Organizational Behavior and Team Building Case Study

Pages: 6 (1986 words)  ·  Bibliography Sources: 8  ·  File: .docx  ·  Level: Master's  ·  Topic: Business - Management

Organizational Behavior and Team Building

In the corporate world today, there is an increasing recognition of the importance of teamwork to help a company achieve its organizational goals. Indeed, the organization as collective is increasingly seen as an extended team of people, where each individual is expected to work towards the achievement of common goals and directives. Within this extended context then, teams are created within organizations to help individuals better realize the goals of the company. Teams have several advantages, including a lighter workload for every individuals involved and better decision-making possibilities as a result of a higher level of collective critical thinking. Specifically, cross-functional and self-directed teams have regularly been used in organizations for their specific advantages and function within the corporate context.

Cross-Functional Teams

According to Stennes (n.d.), the core nature of cross-functional teams lies in their diversity. Members are assembled from diverse, unrelated areas of the organization. Such teams are usually assembled when different types of expertise are required for an action, launch, or plan. A new product, for example, may require team members from marketing, accounting, purchasing, engineering, and so on. Each team member then contributes his or her particular expertise for the best possible assembly of the new product or launch.

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According to the author, the major strength in this diversity is that the many different perspectives allow various directions of analysis, since all the relevant knowledge is accumulated within the team. A less diverse team runs the risk of overlooking major issues or problems because of a lack of relevant knowledge.

TOPIC: Case Study on Organizational Behavior and Team Building Assignment

Cross-functional teams may function in the long or short-term, depending upon the types of products for which they are assembled. Stennes (n.d.) points out that the very strength of this type of team in terms of its diversity could also be a primary weakness. In terms of interpersonal relationships, it could be difficult to maintain a productive work ethic among so many different perspectives and attitudes. This is where the team leader can step in to ensure the optimal collective functioning of the team.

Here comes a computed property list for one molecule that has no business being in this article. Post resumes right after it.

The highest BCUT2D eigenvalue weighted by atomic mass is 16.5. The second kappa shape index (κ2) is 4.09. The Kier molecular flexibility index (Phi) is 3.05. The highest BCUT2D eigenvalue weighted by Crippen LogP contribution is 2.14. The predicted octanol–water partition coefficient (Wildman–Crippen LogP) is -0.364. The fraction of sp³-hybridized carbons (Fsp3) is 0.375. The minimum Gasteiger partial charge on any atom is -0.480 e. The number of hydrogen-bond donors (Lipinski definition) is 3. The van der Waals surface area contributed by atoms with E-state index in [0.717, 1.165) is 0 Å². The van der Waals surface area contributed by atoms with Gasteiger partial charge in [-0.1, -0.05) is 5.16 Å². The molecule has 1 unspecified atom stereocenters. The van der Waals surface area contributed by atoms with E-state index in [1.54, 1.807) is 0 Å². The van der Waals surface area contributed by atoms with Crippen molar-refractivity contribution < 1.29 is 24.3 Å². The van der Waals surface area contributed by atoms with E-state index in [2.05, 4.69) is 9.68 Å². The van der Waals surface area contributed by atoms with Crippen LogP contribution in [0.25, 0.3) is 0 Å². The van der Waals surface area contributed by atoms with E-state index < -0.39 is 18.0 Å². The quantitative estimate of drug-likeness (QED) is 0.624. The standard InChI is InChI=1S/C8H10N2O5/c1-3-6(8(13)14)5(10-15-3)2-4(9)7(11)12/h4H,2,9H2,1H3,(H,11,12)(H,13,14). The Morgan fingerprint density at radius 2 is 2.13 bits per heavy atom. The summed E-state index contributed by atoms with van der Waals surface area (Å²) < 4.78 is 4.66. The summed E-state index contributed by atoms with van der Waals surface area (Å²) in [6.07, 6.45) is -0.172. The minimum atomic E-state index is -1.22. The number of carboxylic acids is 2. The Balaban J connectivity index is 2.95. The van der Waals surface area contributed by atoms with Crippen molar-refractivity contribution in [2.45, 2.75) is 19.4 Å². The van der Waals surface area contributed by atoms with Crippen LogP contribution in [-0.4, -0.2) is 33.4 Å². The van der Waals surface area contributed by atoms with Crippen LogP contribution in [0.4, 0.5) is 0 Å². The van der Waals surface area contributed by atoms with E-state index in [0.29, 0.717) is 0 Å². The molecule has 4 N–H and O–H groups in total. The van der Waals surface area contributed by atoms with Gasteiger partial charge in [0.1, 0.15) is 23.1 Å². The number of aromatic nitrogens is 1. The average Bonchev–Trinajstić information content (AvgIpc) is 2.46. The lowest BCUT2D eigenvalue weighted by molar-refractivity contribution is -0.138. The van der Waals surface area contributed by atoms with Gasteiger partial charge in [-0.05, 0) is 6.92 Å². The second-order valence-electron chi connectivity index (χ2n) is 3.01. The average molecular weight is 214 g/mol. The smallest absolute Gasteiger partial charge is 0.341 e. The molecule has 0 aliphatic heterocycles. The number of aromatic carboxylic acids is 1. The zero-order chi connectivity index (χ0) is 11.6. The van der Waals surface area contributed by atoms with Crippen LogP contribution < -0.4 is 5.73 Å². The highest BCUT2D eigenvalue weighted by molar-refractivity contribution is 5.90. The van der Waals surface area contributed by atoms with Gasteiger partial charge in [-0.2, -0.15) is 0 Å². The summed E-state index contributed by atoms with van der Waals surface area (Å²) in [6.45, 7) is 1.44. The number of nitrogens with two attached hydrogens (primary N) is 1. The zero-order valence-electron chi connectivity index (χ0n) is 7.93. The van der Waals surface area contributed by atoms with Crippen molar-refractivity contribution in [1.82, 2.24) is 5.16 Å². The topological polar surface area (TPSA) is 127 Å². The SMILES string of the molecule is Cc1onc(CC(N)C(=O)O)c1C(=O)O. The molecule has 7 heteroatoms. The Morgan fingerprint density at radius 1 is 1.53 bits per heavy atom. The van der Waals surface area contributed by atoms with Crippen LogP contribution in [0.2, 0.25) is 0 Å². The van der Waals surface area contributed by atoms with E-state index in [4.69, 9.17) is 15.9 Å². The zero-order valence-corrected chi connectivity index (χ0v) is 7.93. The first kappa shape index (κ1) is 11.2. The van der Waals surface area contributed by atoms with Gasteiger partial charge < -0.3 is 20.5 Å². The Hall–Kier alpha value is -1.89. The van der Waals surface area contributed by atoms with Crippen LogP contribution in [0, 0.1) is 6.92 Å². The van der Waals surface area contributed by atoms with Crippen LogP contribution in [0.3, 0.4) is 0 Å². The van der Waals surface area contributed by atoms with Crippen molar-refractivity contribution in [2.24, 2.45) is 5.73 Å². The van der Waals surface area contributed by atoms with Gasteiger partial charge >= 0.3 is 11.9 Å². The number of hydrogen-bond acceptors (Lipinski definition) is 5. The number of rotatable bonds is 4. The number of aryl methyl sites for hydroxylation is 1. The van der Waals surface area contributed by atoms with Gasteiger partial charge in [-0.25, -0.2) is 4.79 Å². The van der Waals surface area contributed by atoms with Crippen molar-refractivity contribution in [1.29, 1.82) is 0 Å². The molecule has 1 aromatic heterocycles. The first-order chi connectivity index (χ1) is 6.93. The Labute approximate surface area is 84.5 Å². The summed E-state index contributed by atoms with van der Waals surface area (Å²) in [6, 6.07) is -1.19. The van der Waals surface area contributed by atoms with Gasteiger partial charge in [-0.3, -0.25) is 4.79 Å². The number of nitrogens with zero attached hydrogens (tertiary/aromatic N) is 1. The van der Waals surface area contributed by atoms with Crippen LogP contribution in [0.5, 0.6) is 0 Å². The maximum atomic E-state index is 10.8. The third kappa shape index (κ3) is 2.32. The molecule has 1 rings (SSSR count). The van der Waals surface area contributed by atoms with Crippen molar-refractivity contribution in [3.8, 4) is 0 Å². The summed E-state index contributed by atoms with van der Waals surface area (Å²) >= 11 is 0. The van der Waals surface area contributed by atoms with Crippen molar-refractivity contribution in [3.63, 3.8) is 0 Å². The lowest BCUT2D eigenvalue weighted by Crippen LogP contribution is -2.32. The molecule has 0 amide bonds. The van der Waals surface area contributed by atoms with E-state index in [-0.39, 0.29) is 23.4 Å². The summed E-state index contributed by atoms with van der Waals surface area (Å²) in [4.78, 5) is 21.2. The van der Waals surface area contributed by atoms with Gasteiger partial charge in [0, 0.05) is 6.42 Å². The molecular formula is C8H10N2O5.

One function of the team leader should be that obstacles are mitigated. One such obstacle could geography, where cross-functional teams work virtually. Time zones and vast differences could, for example, be at the core of managing stability and effectiveness. It is also critical to ensure that communications technology works correctly in order to ensure that team members are in regular communication with each other. It is the function of the leader to ensure that team meetings occur without any glitches, and that backup systems are in place in case of any difficulty.

In a cross-functional team, it is also the leader's function to establish the goals, objectives, deadlines, and success criteria for the team and to ensure that each team member understands these. Each team member should also be made fully aware of his or her role in helping the team achieve success (Stennes, n.d.).

The importance of distinguishing between the development team and the cross-functional team has also been emphasized (Pragmatic Marketing, 2011). When product managers consider the concept of teamwork, the cross-functional team functions on a much broader basis than the product development team. The former, for example, can act as representative of the entire company and its various departments in terms of customer and partner relationships. They can divert the communications pressure from the leadership team and handle public inquiries that do not specifically require the input of a leadership representative.

Myshko (2006) suggests that creating a successful cross-functional team is one of the most difficult challenges a team leader may face. In this light, she offers suggestions towards a model of success for such teams. Team leaders then function to implement such models by means of various actions. The first of these is motivation. Each team member, regardless of his or her organizational or departmental function, should be shown the importance of the collective goals and specific contributions of the team towards these goals. Secondly, senior executives should be engaged to help the team overcome its obstacles.

Effective communication is at the heart of effective cross-functional teams. The differences in culture, geographic divides, and company borders need to be managed effectively to ensure open communication at all times. At the heart of effective communication is the paradigm of shared goals. These can be used as a basis for building collaboration in a setting where little beyond these common goals can function as a meeting ground for team members.